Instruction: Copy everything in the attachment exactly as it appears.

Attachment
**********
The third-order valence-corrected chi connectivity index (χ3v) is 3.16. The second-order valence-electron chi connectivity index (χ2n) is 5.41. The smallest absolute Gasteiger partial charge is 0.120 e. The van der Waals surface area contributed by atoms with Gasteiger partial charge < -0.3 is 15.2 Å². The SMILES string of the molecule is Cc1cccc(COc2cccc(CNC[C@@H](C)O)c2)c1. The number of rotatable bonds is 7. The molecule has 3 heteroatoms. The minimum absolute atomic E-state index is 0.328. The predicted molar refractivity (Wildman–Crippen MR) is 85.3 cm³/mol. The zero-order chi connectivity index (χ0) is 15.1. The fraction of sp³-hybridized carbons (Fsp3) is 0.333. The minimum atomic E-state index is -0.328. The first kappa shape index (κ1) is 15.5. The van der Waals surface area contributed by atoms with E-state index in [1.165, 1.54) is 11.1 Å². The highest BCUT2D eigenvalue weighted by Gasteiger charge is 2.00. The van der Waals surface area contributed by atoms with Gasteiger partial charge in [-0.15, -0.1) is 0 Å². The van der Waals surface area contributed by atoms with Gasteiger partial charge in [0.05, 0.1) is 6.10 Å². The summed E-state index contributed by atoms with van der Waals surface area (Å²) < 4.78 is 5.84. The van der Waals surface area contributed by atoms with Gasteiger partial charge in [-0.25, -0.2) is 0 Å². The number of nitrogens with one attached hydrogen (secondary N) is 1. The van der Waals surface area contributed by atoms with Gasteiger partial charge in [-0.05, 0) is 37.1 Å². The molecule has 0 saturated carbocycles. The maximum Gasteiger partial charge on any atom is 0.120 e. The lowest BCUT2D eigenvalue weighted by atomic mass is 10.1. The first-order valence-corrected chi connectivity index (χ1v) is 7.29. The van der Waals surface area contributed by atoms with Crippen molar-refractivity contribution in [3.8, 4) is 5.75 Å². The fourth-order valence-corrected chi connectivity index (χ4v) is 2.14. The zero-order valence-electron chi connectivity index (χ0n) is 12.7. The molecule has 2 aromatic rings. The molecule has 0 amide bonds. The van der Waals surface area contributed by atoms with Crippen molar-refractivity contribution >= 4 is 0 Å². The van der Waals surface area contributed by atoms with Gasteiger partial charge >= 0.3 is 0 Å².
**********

The third-order valence-corrected chi connectivity index (χ3v) is 3.16. The second-order valence-electron chi connectivity index (χ2n) is 5.41. The smallest absolute Gasteiger partial charge is 0.120 e. The van der Waals surface area contributed by atoms with Gasteiger partial charge < -0.3 is 15.2 Å². The SMILES string of the molecule is Cc1cccc(COc2cccc(CNC[C@@H](C)O)c2)c1. The number of rotatable bonds is 7. The molecule has 3 heteroatoms. The minimum absolute atomic E-state index is 0.328. The predicted molar refractivity (Wildman–Crippen MR) is 85.3 cm³/mol. The zero-order chi connectivity index (χ0) is 15.1. The fraction of sp³-hybridized carbons (Fsp3) is 0.333. The minimum atomic E-state index is -0.328. The first kappa shape index (κ1) is 15.5. The van der Waals surface area contributed by atoms with E-state index in [1.165, 1.54) is 11.1 Å². The highest BCUT2D eigenvalue weighted by Gasteiger charge is 2.00. The van der Waals surface area contributed by atoms with Gasteiger partial charge in [-0.15, -0.1) is 0 Å². The van der Waals surface area contributed by atoms with Gasteiger partial charge in [0.05, 0.1) is 6.10 Å². The summed E-state index contributed by atoms with van der Waals surface area (Å²) < 4.78 is 5.84. The van der Waals surface area contributed by atoms with Gasteiger partial charge in [-0.25, -0.2) is 0 Å². The number of nitrogens with one attached hydrogen (secondary N) is 1. The van der Waals surface area contributed by atoms with Gasteiger partial charge in [-0.05, 0) is 37.1 Å². The molecule has 0 saturated carbocycles. The maximum Gasteiger partial charge on any atom is 0.120 e. The lowest BCUT2D eigenvalue weighted by atomic mass is 10.1. The first-order valence-corrected chi connectivity index (χ1v) is 7.29. The van der Waals surface area contributed by atoms with Crippen molar-refractivity contribution in [3.8, 4) is 5.75 Å². The fourth-order valence-corrected chi connectivity index (χ4v) is 2.14. The zero-order valence-electron chi connectivity index (χ0n) is 12.7. The molecule has 2 aromatic rings. The molecule has 0 amide bonds. The van der Waals surface area contributed by atoms with Crippen molar-refractivity contribution >= 4 is 0 Å². The van der Waals surface area contributed by atoms with Gasteiger partial charge >= 0.3 is 0 Å².